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The Novelist Who Saw Middle America as It Really Was

Is Babbitt a comic character? A tragic character? Merely a stock character from what Lewis’s friend and mentor H.L. Mencken labeled “the booboisie”? The triumph of “Babbitt” is that we can’t confidently answer that question. The name Babbitt entered the language — a “Babbitt” was a ridiculous conformist living in a ridiculously small-minded world. Yet Lewis’s Babbitt is, finally, a man we care about — a character rather than a caricature — one of a small group of American fictional creations who, in the early years of the 20th century, stand in their very different ways as landmarks in the story of the social evolution of our country: Dreiser’s Sister Carrie, Wharton’s Lily Bart, Booth Tarkington’s Alice Adams, with Gatsby on the horizon.

Sinclair Lewis was born in 1885. His father was a prominent doctor in Sauk Centre, a town of about 2,800 — read all about it in “Main Street.” Fred, the oldest of the doctor’s three sons, became a miller and was never of much consequence within the ambitious Lewis clan. Claude, next oldest, was of considerable consequence: He became a distinguished surgeon, admired and sought after well beyond the city of St. Cloud, where he spent his adult life. When Lewis was 62, he acknowledged that “for 60 years I have tried to impress my brother Claude.”

Sinclair Lewis was never really known as “Sinclair,” his middle name. He was Harry, later Hal, eventually “Red” to everyone who knew him. He was not a physically prepossessing young fellow. “He was nearly six feet tall before he was 16,” his magisterial biographer Mark Schorer writes, “with a short torso set on very long and spindly legs, and weighed only 120 pounds; lank and lean, but with a puffy, acne-ridden face (‘pimples,’ they said), big feet and hands, badly coordinated in his movements, everything about his body hanging and dangling and swinging and lunging and stumbling, and ice-blue eyes (astigmatic) rather protruding, all of this thatched with a carrot-colored wig.”

Nor did he have the happy normal outdoorsy boyhood — skating, swimming, duck-hunting — he later claimed to have had; Schorer makes that clear. “He was a queer boy with only one real friend in a town full of boys, laughed at by girls.” Sports? No. Dances? “As I cannot dance I just went along with Ma to look on.” But a lot of culture passed through town: military bands; the Ski-U-Mah Quartette; the Maharas Minstrels; the Schubert Symphony Club; the Casgrove Company performing with musical glasses, sleigh bells, mandolins and banjos; and itinerant theatrical events, from “Uncle Tom’s Cabin” to the Jolly Della Pringle Company.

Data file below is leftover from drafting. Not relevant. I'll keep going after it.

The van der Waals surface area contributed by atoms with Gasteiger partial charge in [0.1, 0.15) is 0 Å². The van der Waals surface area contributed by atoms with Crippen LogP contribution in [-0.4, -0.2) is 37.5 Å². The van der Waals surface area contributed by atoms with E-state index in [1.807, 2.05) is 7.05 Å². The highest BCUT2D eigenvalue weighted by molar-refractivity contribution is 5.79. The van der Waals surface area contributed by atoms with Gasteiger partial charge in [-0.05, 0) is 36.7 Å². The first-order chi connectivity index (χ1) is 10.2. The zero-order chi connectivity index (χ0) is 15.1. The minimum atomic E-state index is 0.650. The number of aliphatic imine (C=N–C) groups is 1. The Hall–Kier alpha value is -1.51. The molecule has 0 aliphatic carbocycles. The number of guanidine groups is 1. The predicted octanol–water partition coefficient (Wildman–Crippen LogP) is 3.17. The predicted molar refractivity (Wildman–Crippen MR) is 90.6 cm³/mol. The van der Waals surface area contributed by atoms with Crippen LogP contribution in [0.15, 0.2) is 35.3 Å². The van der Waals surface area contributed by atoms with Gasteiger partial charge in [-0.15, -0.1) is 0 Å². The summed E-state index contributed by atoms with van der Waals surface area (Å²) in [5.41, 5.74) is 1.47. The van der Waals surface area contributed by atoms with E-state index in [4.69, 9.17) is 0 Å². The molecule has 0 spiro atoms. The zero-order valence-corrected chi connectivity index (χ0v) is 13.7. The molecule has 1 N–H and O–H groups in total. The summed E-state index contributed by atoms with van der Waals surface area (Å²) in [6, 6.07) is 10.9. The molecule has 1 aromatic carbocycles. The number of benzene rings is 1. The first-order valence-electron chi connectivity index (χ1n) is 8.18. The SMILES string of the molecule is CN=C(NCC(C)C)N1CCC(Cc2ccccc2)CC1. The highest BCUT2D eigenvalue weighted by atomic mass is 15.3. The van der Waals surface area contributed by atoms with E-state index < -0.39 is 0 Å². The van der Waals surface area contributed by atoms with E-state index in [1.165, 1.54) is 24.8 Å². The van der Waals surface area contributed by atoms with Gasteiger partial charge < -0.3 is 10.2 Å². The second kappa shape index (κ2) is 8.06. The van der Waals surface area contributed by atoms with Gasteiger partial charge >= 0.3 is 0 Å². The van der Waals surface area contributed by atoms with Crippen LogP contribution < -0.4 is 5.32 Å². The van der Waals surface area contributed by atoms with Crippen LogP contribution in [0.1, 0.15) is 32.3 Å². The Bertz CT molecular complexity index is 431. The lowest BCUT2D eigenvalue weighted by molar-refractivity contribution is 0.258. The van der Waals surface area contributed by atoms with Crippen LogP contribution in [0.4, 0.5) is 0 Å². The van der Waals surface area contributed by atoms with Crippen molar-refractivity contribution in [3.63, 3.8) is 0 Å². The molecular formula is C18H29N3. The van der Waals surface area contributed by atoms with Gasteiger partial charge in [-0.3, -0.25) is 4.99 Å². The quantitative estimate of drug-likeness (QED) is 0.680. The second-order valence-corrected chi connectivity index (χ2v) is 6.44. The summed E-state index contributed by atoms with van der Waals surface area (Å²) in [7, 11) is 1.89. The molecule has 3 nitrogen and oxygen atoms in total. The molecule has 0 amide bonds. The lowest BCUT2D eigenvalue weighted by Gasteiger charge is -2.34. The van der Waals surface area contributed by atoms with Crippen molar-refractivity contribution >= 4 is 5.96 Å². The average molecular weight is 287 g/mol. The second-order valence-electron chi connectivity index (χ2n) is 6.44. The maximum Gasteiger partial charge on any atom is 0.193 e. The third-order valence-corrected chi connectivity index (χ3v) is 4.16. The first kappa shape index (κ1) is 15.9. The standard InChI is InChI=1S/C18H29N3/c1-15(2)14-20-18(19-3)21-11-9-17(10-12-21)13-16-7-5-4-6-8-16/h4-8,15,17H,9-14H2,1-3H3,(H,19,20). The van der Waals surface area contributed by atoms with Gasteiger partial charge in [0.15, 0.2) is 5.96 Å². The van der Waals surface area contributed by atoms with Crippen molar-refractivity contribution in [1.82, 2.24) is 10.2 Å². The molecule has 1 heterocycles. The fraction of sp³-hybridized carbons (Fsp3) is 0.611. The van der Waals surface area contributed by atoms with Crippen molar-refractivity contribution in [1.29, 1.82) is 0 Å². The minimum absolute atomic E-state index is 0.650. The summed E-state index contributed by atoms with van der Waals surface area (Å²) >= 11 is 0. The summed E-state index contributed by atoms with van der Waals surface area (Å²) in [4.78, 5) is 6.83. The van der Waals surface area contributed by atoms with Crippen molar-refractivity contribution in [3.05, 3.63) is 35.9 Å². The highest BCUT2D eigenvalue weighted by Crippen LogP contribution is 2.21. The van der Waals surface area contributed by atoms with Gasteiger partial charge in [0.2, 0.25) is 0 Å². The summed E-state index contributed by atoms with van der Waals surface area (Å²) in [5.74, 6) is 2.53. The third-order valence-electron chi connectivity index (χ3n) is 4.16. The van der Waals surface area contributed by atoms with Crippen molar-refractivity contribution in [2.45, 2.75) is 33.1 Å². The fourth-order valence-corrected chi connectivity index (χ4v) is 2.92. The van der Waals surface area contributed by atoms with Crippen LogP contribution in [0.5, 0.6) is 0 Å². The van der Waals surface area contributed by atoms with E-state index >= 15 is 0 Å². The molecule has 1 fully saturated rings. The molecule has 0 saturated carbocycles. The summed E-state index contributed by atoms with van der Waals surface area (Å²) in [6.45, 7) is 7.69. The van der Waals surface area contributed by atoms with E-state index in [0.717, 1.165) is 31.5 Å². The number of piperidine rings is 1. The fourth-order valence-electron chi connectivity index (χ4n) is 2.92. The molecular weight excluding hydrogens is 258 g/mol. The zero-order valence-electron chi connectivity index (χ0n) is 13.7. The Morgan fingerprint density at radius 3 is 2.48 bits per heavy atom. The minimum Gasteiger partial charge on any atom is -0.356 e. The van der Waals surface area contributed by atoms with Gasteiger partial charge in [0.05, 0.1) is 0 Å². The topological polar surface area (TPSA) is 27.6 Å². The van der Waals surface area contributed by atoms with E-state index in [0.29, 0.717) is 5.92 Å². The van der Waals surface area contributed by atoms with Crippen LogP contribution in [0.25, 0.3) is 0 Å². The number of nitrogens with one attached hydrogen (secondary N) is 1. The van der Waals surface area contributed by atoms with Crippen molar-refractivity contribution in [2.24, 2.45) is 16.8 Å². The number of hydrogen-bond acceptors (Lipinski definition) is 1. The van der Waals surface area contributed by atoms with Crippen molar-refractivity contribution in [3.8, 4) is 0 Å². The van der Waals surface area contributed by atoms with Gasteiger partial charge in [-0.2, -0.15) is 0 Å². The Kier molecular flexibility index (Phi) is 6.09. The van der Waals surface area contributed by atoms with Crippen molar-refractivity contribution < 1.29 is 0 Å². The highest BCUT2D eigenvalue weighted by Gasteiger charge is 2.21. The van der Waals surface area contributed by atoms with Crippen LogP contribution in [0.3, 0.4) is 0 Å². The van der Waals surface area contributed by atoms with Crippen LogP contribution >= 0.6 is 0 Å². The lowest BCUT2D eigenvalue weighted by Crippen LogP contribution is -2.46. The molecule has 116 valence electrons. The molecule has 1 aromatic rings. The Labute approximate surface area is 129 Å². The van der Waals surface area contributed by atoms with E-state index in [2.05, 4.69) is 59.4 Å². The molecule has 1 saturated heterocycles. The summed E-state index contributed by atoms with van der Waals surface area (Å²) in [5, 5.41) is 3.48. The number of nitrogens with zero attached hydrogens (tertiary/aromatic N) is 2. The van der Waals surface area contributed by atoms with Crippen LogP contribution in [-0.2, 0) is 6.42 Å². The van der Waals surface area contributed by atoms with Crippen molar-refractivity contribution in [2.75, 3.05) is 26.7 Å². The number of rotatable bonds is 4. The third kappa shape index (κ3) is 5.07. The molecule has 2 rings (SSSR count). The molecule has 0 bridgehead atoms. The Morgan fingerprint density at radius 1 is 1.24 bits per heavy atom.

Most important — crucial — there were books. His father had a modest library, and young Harry began acquiring books on his own. (His favorite writers as a boy were Dickens, Scott and Kipling, and he went on reading them throughout his life.) For years he was a rotten student, until late in high school he began to shine. He was a notorious cutup, a mimic and the proud author of “class yells”: “Cooma laca, booma laca,/Bow wow wow —/Chingalaca, chingalaca,/Chow, Chow, Chow.” He had crushes on one girl after another — sometimes two at the same time. He did domestic chores, he had summer jobs. And he submitted flowery poems to various magazines, all, of course, rejected. But he was also getting ready for college, having decided to try for Yale, and after spending some time at Oberlin to sharpen his skills, he was admitted there.

His career in New Haven was checkered. His only distinction was being published regularly in the Yale Literary Magazine, “The Lit” — romantic stories, more flowery poems. Girls? Gauche attempts. Friends? A few. Intimacies? Hardly. The esteemed educator William Lyon Phelps said of him, “He was not disliked in college, but was regarded with amiable tolerance as a freak.” His emotional state? As always, loneliness. Yet he was adventurous: one summer, work as a cattle feeder on a cattle steamer to England; one fall, steerage passage to Panama, in search of work there.

Then a few wander years — a well-known artists’ community in Carmel, a short stretch on a San Francisco newspaper, Upton Sinclair’s utopian colony in New Jersey. Finally, New York, where he lived in Greenwich Village and found sympathetic companions like Edna Ferber and Frances Perkins, who would go on to become F.D.R.’s famous secretary of labor. He was earning a few dollars by selling scraps of things to junky magazines and newspapers, and he was selling plots for stories to established writers: Jack London, for one, who in one transaction paid him $70 for 14 story ideas, and Albert Payson Terhune (“Lad: A Dog”) for another. And he had begun work on his first novel, “Our Mr. Wrenn.”

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